a. Transmissions are not subject to statutory public performance licensing unless the following conditions are satisfied:

* the transmission must not be part of an “interactive service” (114(d)(2)(A)(i);

* in any three hour period: no more than three different selections in total, or more than two selections transmitted consecutively, may be taken from the same album; or more than three selections transmitted consecutively, or four selections in total, may use the same featured recording artist or be taken from any compilation of recordings distributed as a set (114(d)(2)(B)(i), (C)(i); (j)(13)), subject to certain exceptions pursuant to the 1998 amendments for certain retransmissions on certain types of services (114(d)(2)(C)(i));

* the transmitting entity cannot publish or announce the titles of sound recordings or phonorecords to be transmitted in advance (114(d)(2)(B)(ii), (C)(ii)) subject to certain exceptions pursuant to the 1998 amendments for certain types of services (114(d)(2)(C)(ii));

* except in the case of a transmission to a business establishment, the transmitting entity cannot automatically and intentionally cause any receiving device to switch from one program channel to another (114(d)(2)(A)(ii));

* if information is encoded in a sound recording by the owner of copyright identifying the title of the recording, featured artists, or related information, such as the names of the underlying musical work and its author, such coding must be transmitted as well (114(d)(2)(A)(iii)).

b. Pursuant to the 1998 amendments, additional conditions apply to statutory public performance licenses for “eligible” nonsubscription transmissions (as defined above), and to subscription transmissions made by relatively new subscription services (i.e., noninteractive subscription services other than certain audio services making transmissions for a fee in the same digital transmission medium as of July 31, 1998, or – in the case of satellite digital audio radio services – licensed by the FCC on or before that date) (114(d)(2)(B), (C); (j)(10),(11)).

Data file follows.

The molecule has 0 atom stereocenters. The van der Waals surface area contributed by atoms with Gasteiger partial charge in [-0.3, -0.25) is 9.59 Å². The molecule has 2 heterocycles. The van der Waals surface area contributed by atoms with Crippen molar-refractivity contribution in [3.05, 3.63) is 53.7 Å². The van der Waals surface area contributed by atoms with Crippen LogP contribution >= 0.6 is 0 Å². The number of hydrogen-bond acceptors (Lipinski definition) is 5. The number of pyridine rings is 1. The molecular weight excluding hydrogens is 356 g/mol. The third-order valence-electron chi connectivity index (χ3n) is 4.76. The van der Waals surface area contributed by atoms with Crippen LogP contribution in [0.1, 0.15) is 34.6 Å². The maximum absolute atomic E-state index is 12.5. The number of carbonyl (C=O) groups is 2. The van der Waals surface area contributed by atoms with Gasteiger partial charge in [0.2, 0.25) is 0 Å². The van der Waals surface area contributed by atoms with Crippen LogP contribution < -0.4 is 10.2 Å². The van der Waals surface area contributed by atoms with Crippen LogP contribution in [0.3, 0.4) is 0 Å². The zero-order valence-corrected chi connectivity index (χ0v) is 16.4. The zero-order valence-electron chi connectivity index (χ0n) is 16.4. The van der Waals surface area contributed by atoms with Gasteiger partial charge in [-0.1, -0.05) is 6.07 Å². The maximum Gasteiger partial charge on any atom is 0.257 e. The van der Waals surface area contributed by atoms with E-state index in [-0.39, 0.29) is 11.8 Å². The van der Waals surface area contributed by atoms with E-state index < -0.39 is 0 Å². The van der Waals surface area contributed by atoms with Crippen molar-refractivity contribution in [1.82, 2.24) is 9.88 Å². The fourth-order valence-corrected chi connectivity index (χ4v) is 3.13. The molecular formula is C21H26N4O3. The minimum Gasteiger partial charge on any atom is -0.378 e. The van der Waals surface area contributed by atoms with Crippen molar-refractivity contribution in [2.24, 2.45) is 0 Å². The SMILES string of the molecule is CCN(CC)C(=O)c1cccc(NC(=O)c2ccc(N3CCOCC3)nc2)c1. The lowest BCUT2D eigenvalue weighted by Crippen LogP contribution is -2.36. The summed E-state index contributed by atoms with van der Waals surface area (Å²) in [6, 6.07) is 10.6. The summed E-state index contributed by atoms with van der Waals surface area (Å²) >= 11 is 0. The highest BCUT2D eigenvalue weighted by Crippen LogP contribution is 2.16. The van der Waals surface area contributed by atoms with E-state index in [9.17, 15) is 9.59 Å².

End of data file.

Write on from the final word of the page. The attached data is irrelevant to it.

c. These additional conditions include:

* the transmission may not be part of an “archived program” of less than five hours duration, or more than five hours duration that is made available for a period exceeding two weeks (114(d)(2)(C)(iii)(I), (II)). (An “archived program” is a predetermined program available repeatedly on demand, performed in the same order from the beginning, subject to certain exceptions (114(j)(2));

* the transmission may not be part of a “continuous program” of less than three hours duration (114(d)(2)(C)(iii)(III)). (A “continuous program” is a predetermined program that is continuously performed in the same order and is accessed at a point in the program beyond the control of the transmission recipient (114(j)(4));

* the transmission is not part of another sort of identifiable program in which the sound recordings are rendered in a predetermined order, transmitted more than three times in any two-week period, publicly announced in advance – for programs of less than one hour – or four times in any two-week period, publicly announced in advance – for longer programs; subject to exceptions for certain retransmissions (114(d)(2)(C)(iii)(IV));

* the service does not knowingly perform sound recordings accompanied by visual images, in a manner suggesting a false association with the copyright owner or featured artist (114(d)(2)(C)(iv));

* the transmitting entity cooperates to prevent recipients from automatically scanning to select a particular sound recording to be transmitted to a recipient (114(d)(2)(C)(v));

* the transmitting entity does not encourage recipients to make phonorecords from transmissions and – on the contrary – uses its technology to limit unauthorized digital copying (114(d)(2)(C)(vi));

* the transmitting entity does not interfere with transmission of technical measures taken by copyright owners to identify or protect copyrighted works, subject to certain exceptions (114(d)(2)(C)(viii);

* other conditions as well.